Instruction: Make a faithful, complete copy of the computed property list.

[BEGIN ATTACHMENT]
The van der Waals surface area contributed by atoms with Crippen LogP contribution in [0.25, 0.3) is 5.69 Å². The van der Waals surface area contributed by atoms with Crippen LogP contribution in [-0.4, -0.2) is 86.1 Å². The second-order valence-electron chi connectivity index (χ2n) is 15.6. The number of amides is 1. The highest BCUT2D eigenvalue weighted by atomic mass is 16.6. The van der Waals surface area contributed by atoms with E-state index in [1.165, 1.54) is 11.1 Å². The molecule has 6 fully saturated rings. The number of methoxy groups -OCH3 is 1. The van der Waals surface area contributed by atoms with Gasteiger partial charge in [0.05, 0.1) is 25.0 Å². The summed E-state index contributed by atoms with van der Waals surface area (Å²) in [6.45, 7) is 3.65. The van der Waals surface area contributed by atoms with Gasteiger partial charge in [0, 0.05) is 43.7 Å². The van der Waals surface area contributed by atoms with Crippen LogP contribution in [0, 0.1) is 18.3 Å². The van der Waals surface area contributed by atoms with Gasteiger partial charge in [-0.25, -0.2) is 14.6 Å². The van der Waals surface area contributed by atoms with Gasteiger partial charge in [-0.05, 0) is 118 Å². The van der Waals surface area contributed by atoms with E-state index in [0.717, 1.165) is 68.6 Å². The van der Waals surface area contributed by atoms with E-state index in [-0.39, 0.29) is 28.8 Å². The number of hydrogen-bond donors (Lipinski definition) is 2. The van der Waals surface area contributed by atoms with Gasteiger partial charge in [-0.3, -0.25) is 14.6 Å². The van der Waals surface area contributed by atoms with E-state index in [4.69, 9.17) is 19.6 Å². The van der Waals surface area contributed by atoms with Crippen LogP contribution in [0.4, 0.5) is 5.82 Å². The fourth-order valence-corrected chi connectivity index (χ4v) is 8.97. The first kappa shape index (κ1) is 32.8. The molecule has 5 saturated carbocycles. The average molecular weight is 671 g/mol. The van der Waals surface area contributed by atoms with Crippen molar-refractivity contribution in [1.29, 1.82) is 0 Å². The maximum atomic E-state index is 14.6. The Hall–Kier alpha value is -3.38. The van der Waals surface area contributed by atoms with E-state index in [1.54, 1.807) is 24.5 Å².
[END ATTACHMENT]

The van der Waals surface area contributed by atoms with Crippen LogP contribution in [0.25, 0.3) is 5.69 Å². The van der Waals surface area contributed by atoms with Crippen LogP contribution in [-0.4, -0.2) is 86.1 Å². The second-order valence-electron chi connectivity index (χ2n) is 15.6. The number of amides is 1. The highest BCUT2D eigenvalue weighted by atomic mass is 16.6. The van der Waals surface area contributed by atoms with E-state index in [1.165, 1.54) is 11.1 Å². The molecule has 6 fully saturated rings. The number of methoxy groups -OCH3 is 1. The van der Waals surface area contributed by atoms with Gasteiger partial charge in [0.05, 0.1) is 25.0 Å². The summed E-state index contributed by atoms with van der Waals surface area (Å²) in [6.45, 7) is 3.65. The van der Waals surface area contributed by atoms with Gasteiger partial charge in [0, 0.05) is 43.7 Å². The van der Waals surface area contributed by atoms with Crippen LogP contribution in [0, 0.1) is 18.3 Å². The van der Waals surface area contributed by atoms with Gasteiger partial charge in [-0.25, -0.2) is 14.6 Å². The van der Waals surface area contributed by atoms with Gasteiger partial charge in [-0.05, 0) is 118 Å². The van der Waals surface area contributed by atoms with E-state index in [0.717, 1.165) is 68.6 Å². The van der Waals surface area contributed by atoms with E-state index in [-0.39, 0.29) is 28.8 Å². The number of hydrogen-bond donors (Lipinski definition) is 2. The van der Waals surface area contributed by atoms with Gasteiger partial charge in [-0.3, -0.25) is 14.6 Å². The van der Waals surface area contributed by atoms with E-state index in [4.69, 9.17) is 19.6 Å². The van der Waals surface area contributed by atoms with Crippen LogP contribution in [0.4, 0.5) is 5.82 Å². The fourth-order valence-corrected chi connectivity index (χ4v) is 8.97. The first kappa shape index (κ1) is 32.8. The molecule has 5 saturated carbocycles. The average molecular weight is 671 g/mol. The van der Waals surface area contributed by atoms with Crippen molar-refractivity contribution in [1.29, 1.82) is 0 Å². The maximum atomic E-state index is 14.6. The Hall–Kier alpha value is -3.38. The van der Waals surface area contributed by atoms with E-state index in [1.54, 1.807) is 24.5 Å².